We looked at all of our options for 24/7 care.  We even tried having one of my sisters live with her for a few weeks after she was released from the skilled nursing facility.  But it quickly became clear that none of us possessed the necessary skills to care for her.  I kept beating myself up for not being able to care for my mom, after all, she cared for me as a child, it was the least I could do.  But it came down to the fact that I do not have the skills necessary (nor do my sisters) to care for my mom in the manner that she needed to be cared for.  We needed to be sure that she was safe, getting her medication on a regular basis, and not wandering away.  Our only solution was a  memory care facility.

As if this wasn’t a hard enough fact to accept, we also had to navigate this through the current global pandemic.  Not being able to visit when she was in ICU was hard, not being able to visit the potential memory care facilities to ensure my mom was in the best place possible was hard, but not being able to visit my now that she is in a memory care facility is the worst.  She doesn’t understand why we can’t visit or why she can’t leave and having to explain it to her over and over again breaks my heart.

Throughout all of this, I had the voice of British stoicism whispering in my ear, but I was barely keeping it together.  I didn’t sleep, I couldn’t eat most of the time, and was generally very hard to live with.  Until one day, when I was going through my mom’s things in her house, getting it ready to sell.  I came across notebook after notebook where she was writing notes to herself so she wouldn’t forget things.  One of them had the names of all the people in her family along with all the names of the people in our family and what their relation was to her.  This broke me.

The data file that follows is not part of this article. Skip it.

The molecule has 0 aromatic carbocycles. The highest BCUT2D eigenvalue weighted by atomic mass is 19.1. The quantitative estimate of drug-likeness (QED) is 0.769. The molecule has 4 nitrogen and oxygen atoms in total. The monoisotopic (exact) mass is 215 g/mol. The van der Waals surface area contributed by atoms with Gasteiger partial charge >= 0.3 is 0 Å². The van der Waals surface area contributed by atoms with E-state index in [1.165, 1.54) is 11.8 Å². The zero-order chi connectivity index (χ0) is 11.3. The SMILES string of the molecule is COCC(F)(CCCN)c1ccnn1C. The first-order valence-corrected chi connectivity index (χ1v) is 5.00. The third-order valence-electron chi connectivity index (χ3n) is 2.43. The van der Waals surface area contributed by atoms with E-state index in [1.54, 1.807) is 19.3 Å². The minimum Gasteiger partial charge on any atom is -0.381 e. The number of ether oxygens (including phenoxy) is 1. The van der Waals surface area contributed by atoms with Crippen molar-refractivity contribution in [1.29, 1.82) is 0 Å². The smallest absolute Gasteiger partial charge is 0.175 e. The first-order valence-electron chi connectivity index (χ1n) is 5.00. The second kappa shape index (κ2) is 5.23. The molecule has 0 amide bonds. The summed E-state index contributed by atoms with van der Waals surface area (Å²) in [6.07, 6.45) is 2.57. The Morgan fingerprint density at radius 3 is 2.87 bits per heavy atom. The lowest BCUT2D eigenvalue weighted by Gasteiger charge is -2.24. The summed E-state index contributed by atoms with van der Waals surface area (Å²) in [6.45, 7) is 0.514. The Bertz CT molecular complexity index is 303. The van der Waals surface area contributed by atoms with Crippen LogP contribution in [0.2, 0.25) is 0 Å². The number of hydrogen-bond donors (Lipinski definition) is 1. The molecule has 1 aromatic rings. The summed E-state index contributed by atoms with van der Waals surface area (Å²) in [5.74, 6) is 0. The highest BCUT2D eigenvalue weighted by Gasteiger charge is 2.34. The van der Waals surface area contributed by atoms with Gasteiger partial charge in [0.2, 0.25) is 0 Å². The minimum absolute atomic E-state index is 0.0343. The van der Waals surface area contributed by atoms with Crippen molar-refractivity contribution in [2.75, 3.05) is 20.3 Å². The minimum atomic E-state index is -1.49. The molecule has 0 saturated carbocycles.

I left the house and went to sit on the front porch, I couldn’t stand to be in there one moment longer.  As I came out, one of our lovely elderly neighbors was passing by.  She saw how distressed I was and wandered up to the porch to check on me.  I told her about my mom and how horrible it was that we had to move her to a memory care facility.  She looked at me and said, “It’s not horrible, it’s just very sad.”  She told me that cancer is horrible (she should know, she survived it) but memory care is not.  She said I made the right decision for my mom.  She was safe, she was getting her medications on a regular schedule, she was eating nutritious meals, and she was protected from wandering away.  She said my mom would make new friends and adjust.